a former member of the Mansion Neighborhood Association and
still a resident of Albany’s South End, I have to agree with
Mark Yolle [Letters, April 4]. It’s interesting that people
from other areas of the Capital Region seem to think they
have the answers to inner-city problems and blight. They were
the first to run to the suburbs, rather than stay and help
solve the problems, and they’re the first to bring their trash
to dump on our streets in an effort to save themselves a few
bucks at the town dump.
If you’re really interested in helping to save the city, sell
your suburban home, save the pollution and get rid of your
SUV, and buy a home in the city. There are many affordable
homes in lovely neighborhoods, and many not-so-lovely ones
that are well worth salvaging. If I had the talent, I’d snap
up a house in the Mansion Neighborhood tomorrow. Many still
have original pocket doors, acid-etched glass in their entries,
original wood moldings and plaster ceiling medallions. You
can’t afford to buy those luxuries today.
The city offers many conveniences, arts, great public transportation,
parks and more. It also offers something sorely lacking in
the suburbs: Diversity, culture and the opportunity for children
to learn about other people from something other than a book
or video. Real-life experience is the best teacher, and our
schools are full of diversity in their student populations
and teaching staff. Three cheers for MNA and their ever-progressive,
hard-working members who refuse to give up the good fight.
Carta the Matter
missed the edition of Metroland with the original article
by Erin Sullivan, so I have no right to comment on whatever
she had to say [“Who’s to Judge?” Feb. 28; Letters, March
7]. It is my opinion that readers of the letters in the issue
of April 4 will learn little about the original Magna Carta
or the conditions under which it was generated.
I suggest that interested readers find a copy of the Encyclopedia
Britannica, 11th ed., vol. xvii, p. 314, published in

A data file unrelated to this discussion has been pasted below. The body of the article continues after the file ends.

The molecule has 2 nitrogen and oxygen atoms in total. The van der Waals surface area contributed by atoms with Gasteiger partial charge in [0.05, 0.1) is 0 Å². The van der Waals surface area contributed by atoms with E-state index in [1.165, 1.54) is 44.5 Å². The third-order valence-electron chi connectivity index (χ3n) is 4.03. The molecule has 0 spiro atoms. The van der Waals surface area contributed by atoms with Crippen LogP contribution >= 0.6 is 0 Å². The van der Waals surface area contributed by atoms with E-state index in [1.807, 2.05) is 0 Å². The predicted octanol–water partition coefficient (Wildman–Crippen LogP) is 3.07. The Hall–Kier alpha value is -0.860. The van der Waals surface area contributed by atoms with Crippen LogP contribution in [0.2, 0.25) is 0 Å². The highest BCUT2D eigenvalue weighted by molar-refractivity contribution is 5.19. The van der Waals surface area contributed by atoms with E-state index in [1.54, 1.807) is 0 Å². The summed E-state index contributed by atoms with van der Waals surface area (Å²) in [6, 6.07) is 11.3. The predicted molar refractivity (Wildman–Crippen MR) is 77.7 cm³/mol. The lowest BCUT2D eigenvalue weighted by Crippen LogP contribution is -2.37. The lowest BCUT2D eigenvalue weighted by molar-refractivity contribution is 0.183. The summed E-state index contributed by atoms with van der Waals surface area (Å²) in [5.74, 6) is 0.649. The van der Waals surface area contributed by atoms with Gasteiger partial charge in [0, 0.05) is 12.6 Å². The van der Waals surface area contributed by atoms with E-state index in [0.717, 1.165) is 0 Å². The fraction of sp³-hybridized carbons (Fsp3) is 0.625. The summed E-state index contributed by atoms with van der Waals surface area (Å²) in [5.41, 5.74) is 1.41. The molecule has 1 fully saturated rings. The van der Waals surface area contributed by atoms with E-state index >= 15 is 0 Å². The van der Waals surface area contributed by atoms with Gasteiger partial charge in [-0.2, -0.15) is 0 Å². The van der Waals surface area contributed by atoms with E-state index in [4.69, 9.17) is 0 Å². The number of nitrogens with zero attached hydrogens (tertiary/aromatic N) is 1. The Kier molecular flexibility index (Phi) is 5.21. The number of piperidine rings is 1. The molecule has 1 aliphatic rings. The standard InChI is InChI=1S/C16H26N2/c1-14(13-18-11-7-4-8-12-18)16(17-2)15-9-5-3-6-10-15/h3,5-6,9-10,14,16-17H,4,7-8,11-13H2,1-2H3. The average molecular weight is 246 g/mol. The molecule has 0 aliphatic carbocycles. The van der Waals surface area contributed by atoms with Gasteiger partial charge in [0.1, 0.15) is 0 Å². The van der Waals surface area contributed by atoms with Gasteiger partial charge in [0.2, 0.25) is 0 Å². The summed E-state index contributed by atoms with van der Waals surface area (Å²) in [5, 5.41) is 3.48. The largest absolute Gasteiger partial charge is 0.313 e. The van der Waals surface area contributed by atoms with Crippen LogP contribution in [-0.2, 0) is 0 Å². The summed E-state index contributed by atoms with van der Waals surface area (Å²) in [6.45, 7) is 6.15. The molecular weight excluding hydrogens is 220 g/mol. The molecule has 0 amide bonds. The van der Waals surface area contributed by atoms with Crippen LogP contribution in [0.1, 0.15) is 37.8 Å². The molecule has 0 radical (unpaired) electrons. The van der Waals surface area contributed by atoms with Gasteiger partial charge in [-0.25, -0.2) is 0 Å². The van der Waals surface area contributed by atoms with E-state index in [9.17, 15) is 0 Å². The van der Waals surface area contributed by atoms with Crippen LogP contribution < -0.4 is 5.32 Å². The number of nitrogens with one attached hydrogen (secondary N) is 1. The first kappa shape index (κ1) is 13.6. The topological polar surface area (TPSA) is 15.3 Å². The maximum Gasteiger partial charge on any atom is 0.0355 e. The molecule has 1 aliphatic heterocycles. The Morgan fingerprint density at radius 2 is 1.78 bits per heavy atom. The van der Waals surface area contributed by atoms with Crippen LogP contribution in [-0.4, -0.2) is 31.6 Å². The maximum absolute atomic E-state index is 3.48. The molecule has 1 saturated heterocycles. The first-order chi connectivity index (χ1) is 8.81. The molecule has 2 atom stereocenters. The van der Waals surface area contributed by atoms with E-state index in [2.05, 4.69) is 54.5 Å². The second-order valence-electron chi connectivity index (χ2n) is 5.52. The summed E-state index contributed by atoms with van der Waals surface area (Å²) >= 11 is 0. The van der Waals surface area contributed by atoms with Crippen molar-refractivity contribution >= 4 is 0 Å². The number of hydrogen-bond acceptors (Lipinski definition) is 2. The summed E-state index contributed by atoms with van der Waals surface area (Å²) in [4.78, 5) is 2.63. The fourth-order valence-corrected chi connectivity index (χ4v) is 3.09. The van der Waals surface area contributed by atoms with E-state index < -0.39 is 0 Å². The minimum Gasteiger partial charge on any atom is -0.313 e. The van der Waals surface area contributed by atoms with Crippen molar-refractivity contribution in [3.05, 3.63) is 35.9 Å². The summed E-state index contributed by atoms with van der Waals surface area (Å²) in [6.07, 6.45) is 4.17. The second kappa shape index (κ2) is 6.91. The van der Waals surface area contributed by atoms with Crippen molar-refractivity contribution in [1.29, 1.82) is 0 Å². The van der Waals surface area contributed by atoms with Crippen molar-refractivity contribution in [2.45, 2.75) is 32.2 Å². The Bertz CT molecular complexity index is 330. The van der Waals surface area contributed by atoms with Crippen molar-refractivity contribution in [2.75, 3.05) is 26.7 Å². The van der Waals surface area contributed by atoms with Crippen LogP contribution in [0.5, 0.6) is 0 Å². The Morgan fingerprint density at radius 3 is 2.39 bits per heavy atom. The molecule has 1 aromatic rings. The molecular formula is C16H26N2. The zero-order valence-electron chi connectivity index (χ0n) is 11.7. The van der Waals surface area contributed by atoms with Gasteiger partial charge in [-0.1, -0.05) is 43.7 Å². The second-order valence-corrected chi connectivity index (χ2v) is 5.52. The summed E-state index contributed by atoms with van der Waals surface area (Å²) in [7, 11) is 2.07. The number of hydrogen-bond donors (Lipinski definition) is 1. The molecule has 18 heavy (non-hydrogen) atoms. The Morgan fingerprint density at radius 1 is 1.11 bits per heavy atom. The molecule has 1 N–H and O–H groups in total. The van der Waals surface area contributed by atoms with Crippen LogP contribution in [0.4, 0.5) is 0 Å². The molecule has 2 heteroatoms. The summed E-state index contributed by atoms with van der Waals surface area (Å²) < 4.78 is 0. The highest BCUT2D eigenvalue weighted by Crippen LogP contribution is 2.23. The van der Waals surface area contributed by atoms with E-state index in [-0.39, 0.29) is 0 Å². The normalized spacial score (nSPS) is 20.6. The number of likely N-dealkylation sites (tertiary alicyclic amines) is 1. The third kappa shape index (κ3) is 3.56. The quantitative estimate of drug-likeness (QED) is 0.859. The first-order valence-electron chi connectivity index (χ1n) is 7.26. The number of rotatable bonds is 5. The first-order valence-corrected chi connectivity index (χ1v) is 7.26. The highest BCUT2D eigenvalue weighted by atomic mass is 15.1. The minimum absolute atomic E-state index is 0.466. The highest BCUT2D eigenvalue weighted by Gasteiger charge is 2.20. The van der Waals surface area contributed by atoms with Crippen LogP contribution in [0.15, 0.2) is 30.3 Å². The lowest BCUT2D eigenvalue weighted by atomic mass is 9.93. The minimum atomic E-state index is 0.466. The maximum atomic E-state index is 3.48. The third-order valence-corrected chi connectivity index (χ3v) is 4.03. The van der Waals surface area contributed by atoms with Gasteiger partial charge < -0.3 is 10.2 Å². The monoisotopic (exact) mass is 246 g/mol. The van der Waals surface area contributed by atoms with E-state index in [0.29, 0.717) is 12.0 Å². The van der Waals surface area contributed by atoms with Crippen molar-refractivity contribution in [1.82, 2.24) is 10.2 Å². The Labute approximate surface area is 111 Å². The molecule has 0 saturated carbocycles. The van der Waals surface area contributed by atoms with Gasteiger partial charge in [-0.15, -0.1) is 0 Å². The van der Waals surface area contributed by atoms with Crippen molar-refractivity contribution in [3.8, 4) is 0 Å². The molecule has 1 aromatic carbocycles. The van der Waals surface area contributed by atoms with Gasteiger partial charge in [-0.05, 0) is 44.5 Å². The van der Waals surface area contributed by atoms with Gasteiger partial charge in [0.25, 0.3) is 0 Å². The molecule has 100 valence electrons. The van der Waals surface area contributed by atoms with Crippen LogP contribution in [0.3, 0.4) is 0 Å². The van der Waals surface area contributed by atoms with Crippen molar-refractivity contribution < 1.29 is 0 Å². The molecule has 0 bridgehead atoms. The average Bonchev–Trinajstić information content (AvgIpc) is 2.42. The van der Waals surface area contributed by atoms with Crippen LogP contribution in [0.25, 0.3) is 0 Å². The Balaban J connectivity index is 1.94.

1911, for a short article on Magna Carta written by the scholar
Arthur W. Holland from Oxford University, which is surely
authoritative. It seems that Runnimede (his spelling)—where
the barons gathered—is not far from Windsor Castle where John
was ensconced during the deliberations. Our author states
that the king did indeed ride over each day to meet the assemblage
of barons. There is no mention of drawn swords or threats
of skewering, but the threat of taking action if the king
did not meet their demands was very real.
The beneficiaries of these demands were, of course, the baronage
and their followers, and also freemen. There is no mention
of the serfs (villeins) who made up a majority of the population.
The Magna Carta consisted of 63 Chapters, each of which is
described by Holland in basic English, free of legalese. The
fundamental intent of Magna Carta, says Holland, is “restorative.”
That is, it is a restatement of the rights of the nobles and
freemen which had been granted by previous sovereigns such
as Edward the Confessor and Henry I. In particular, it limited
the king’s right to impose and collect taxes. It did not break
new ground. In Holland’s words: “Magna Carta can hardly be
said to have introduced any new ideas.” There are many other
provisions too numerous to mention.
As soon as the king had signed off on Magna Carta, he began
to subvert the agreement. He sought and got the intervention
of the pope, who declared Magna Carta null and void, since
it had been obtained by “extortion,” and excommunicated the
barons, leading to a war between forces of the king (including
foreign forces), and those of the barons. The barons (many
of whom had long-standing ties to estates in Normandy) then
offered the kingship to Louis, son of the future French king.
With the war still going forward, John died in 1216, ending
B. Brower, Jr.
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